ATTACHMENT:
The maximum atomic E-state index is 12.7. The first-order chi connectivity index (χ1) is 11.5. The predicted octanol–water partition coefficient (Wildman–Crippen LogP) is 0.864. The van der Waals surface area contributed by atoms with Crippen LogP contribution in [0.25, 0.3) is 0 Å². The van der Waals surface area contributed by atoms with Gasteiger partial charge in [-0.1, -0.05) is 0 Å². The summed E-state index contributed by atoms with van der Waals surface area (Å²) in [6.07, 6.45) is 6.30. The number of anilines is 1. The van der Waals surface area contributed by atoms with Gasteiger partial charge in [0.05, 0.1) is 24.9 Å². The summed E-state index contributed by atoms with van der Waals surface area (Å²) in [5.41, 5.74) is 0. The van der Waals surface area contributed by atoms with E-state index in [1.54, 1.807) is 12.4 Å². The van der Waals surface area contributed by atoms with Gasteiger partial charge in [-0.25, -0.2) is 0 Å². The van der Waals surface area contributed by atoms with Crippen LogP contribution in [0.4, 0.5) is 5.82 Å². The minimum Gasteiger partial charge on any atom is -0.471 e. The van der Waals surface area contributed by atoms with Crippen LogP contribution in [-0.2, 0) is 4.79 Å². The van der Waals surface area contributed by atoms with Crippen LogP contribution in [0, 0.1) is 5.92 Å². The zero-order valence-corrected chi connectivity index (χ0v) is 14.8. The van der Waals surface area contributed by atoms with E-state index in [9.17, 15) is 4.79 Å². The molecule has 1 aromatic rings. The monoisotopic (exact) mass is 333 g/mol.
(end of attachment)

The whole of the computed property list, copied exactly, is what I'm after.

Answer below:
The maximum atomic E-state index is 12.7. The first-order chi connectivity index (χ1) is 11.5. The predicted octanol–water partition coefficient (Wildman–Crippen LogP) is 0.864. The van der Waals surface area contributed by atoms with Crippen LogP contribution in [0.25, 0.3) is 0 Å². The van der Waals surface area contributed by atoms with Gasteiger partial charge in [-0.1, -0.05) is 0 Å². The summed E-state index contributed by atoms with van der Waals surface area (Å²) in [6.07, 6.45) is 6.30. The number of anilines is 1. The van der Waals surface area contributed by atoms with Gasteiger partial charge in [0.05, 0.1) is 24.9 Å². The summed E-state index contributed by atoms with van der Waals surface area (Å²) in [5.41, 5.74) is 0. The van der Waals surface area contributed by atoms with E-state index in [1.54, 1.807) is 12.4 Å². The van der Waals surface area contributed by atoms with Gasteiger partial charge in [-0.25, -0.2) is 0 Å². The van der Waals surface area contributed by atoms with Crippen LogP contribution in [0.4, 0.5) is 5.82 Å². The minimum Gasteiger partial charge on any atom is -0.471 e. The van der Waals surface area contributed by atoms with Crippen LogP contribution in [-0.2, 0) is 4.79 Å². The van der Waals surface area contributed by atoms with Crippen LogP contribution in [0, 0.1) is 5.92 Å². The zero-order valence-corrected chi connectivity index (χ0v) is 14.8. The van der Waals surface area contributed by atoms with E-state index in [9.17, 15) is 4.79 Å². The molecule has 1 aromatic rings. The monoisotopic (exact) mass is 333 g/mol.